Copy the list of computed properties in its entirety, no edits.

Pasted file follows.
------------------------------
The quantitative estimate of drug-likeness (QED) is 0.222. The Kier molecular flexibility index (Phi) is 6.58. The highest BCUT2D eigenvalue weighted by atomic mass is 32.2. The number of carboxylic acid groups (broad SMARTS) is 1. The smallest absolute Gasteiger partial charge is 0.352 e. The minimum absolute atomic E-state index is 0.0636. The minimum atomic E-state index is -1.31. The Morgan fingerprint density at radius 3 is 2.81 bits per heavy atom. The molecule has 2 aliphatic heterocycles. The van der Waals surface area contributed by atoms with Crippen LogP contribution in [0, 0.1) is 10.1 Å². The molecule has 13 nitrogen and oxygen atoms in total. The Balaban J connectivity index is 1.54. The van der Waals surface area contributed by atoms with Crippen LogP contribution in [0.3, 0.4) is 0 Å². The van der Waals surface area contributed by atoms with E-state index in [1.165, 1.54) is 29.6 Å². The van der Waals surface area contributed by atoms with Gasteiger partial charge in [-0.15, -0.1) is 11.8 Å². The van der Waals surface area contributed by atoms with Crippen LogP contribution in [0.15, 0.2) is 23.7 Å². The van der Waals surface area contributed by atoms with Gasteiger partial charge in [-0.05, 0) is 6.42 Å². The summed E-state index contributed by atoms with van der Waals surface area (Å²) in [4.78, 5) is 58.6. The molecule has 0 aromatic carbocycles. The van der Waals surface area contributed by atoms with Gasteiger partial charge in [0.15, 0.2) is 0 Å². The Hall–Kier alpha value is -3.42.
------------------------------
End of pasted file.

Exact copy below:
The quantitative estimate of drug-likeness (QED) is 0.222. The Kier molecular flexibility index (Phi) is 6.58. The highest BCUT2D eigenvalue weighted by atomic mass is 32.2. The number of carboxylic acid groups (broad SMARTS) is 1. The smallest absolute Gasteiger partial charge is 0.352 e. The minimum absolute atomic E-state index is 0.0636. The minimum atomic E-state index is -1.31. The Morgan fingerprint density at radius 3 is 2.81 bits per heavy atom. The molecule has 2 aliphatic heterocycles. The van der Waals surface area contributed by atoms with Crippen LogP contribution in [0, 0.1) is 10.1 Å². The molecule has 13 nitrogen and oxygen atoms in total. The Balaban J connectivity index is 1.54. The van der Waals surface area contributed by atoms with Crippen LogP contribution in [0.3, 0.4) is 0 Å². The van der Waals surface area contributed by atoms with E-state index in [1.165, 1.54) is 29.6 Å². The van der Waals surface area contributed by atoms with Gasteiger partial charge in [-0.15, -0.1) is 11.8 Å². The van der Waals surface area contributed by atoms with Crippen LogP contribution in [0.15, 0.2) is 23.7 Å². The van der Waals surface area contributed by atoms with Gasteiger partial charge in [-0.05, 0) is 6.42 Å². The summed E-state index contributed by atoms with van der Waals surface area (Å²) in [4.78, 5) is 58.6. The molecule has 0 aromatic carbocycles. The van der Waals surface area contributed by atoms with Gasteiger partial charge in [0.15, 0.2) is 0 Å². The Hall–Kier alpha value is -3.42.